I don’t give advice but…

 In Advice on Writing, Chuck Wendig, Gurus, Influences, John Connolly, Robert Kiyosaki, Writing

There’s a theory that anything said before the word ‘but’ is a lie…

Just saying…

Now I don’t want to suggest John Connolly is a liar —we can trust him; he writes fiction after all— and I made sure to mention to his face that he gives remarkably sage advice for someone in the habit of not doing so.

So here are four of John’s sparkling gems of wisdom that I have been admiring since his interview at Australia’s GenreCon 2013 (#GCoz):

1. Finish what you start. (This is sound, but Chuck’s “Finish the shit you start” has the euphony.)
John’s view is you not only learn nothing from abandonment, you have nothing to show for your efforts. Half a book is not a book. You cannot expect a mechanic to “half-fix” your car and consider it good enough. You cannot correct what it not written.
Actually, that’s very Zen.

2. You can have three of these but at any given time the fourth will suffer.
– Work
– Health
– Friendship
– Family

Experience has taught me this is often sadly true. Reminds me of the commercial adage: you might want it cheap, quick and to a high quality but we can only give you two of these options at any one time.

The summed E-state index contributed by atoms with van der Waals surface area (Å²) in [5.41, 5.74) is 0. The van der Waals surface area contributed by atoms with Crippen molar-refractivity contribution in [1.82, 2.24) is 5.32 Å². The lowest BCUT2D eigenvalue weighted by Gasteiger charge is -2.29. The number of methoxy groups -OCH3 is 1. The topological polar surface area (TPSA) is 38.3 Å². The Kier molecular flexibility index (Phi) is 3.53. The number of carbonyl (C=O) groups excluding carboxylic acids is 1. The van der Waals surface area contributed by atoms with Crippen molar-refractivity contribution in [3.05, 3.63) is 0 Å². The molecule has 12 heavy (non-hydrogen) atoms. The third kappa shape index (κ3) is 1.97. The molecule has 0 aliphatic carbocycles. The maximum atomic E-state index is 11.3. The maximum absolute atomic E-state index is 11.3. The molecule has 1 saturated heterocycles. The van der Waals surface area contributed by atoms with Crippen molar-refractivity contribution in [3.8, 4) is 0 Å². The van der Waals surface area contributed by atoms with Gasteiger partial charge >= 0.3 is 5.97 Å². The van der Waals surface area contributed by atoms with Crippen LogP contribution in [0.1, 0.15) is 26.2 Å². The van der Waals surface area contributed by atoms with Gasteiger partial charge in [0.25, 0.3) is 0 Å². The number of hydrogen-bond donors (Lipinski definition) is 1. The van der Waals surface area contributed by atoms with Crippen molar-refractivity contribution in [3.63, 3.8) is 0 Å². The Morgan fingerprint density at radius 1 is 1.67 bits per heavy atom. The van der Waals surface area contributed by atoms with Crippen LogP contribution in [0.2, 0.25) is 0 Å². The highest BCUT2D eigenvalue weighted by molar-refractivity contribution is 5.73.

3. A chip on your shoulder is no bad thing.
Not noble but possibly a stronger powerhouse to achievement if properly harnessed. There is a lot of motivation in wanting to prove people wrong.

4. Do what you love as a hobby and figure out how to get people to pay you to do it. This way lies happiness: not only for you, but those around you since you’re not constantly bitching and moaning about what you always wanted to do and never did.
I’m going to add that I like this version a lot more than the “Do What You Love and the Money Will Follow” concept since it’s more proactive on the “make a living” part.

When John visits schools, he pushes the latter two points in particular as they are what ought to be told to children but seldom are.

A shame formal education still tends to emphasise the “Get a Degree and Get a Good Job”. This is advice that assumes degrees best suit everyone while also implying employment is the ideal outcome. (Note it’s not “create a new job” or “create an income” but receive what is given to you.)

You can tell I admire Robert Kiyosaki too, can’t you?

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